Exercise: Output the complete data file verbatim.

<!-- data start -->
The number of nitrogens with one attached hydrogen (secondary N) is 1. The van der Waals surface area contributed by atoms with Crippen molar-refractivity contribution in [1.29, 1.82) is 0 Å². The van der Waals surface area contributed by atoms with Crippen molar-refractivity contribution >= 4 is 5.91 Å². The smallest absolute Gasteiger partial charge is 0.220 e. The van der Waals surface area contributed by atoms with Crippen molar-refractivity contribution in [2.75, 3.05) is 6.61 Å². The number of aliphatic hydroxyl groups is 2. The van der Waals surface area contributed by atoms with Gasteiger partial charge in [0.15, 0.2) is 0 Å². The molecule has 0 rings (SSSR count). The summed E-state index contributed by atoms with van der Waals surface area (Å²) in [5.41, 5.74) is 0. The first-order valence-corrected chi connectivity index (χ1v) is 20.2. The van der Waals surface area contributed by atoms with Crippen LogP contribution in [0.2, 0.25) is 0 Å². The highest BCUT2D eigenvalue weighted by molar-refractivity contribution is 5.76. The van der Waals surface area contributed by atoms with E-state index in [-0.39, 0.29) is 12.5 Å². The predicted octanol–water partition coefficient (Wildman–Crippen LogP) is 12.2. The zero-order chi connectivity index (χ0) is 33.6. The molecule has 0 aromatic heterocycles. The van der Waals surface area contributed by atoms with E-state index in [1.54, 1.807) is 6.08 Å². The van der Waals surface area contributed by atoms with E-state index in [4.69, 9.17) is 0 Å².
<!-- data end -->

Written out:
The number of nitrogens with one attached hydrogen (secondary N) is 1. The van der Waals surface area contributed by atoms with Crippen molar-refractivity contribution in [1.29, 1.82) is 0 Å². The van der Waals surface area contributed by atoms with Crippen molar-refractivity contribution >= 4 is 5.91 Å². The smallest absolute Gasteiger partial charge is 0.220 e. The van der Waals surface area contributed by atoms with Crippen molar-refractivity contribution in [2.75, 3.05) is 6.61 Å². The number of aliphatic hydroxyl groups is 2. The van der Waals surface area contributed by atoms with Gasteiger partial charge in [0.15, 0.2) is 0 Å². The molecule has 0 rings (SSSR count). The summed E-state index contributed by atoms with van der Waals surface area (Å²) in [5.41, 5.74) is 0. The first-order valence-corrected chi connectivity index (χ1v) is 20.2. The van der Waals surface area contributed by atoms with Crippen LogP contribution in [0.2, 0.25) is 0 Å². The highest BCUT2D eigenvalue weighted by molar-refractivity contribution is 5.76. The van der Waals surface area contributed by atoms with E-state index in [-0.39, 0.29) is 12.5 Å². The predicted octanol–water partition coefficient (Wildman–Crippen LogP) is 12.2. The zero-order chi connectivity index (χ0) is 33.6. The molecule has 0 aromatic heterocycles. The van der Waals surface area contributed by atoms with E-state index in [1.54, 1.807) is 6.08 Å². The van der Waals surface area contributed by atoms with E-state index in [4.69, 9.17) is 0 Å².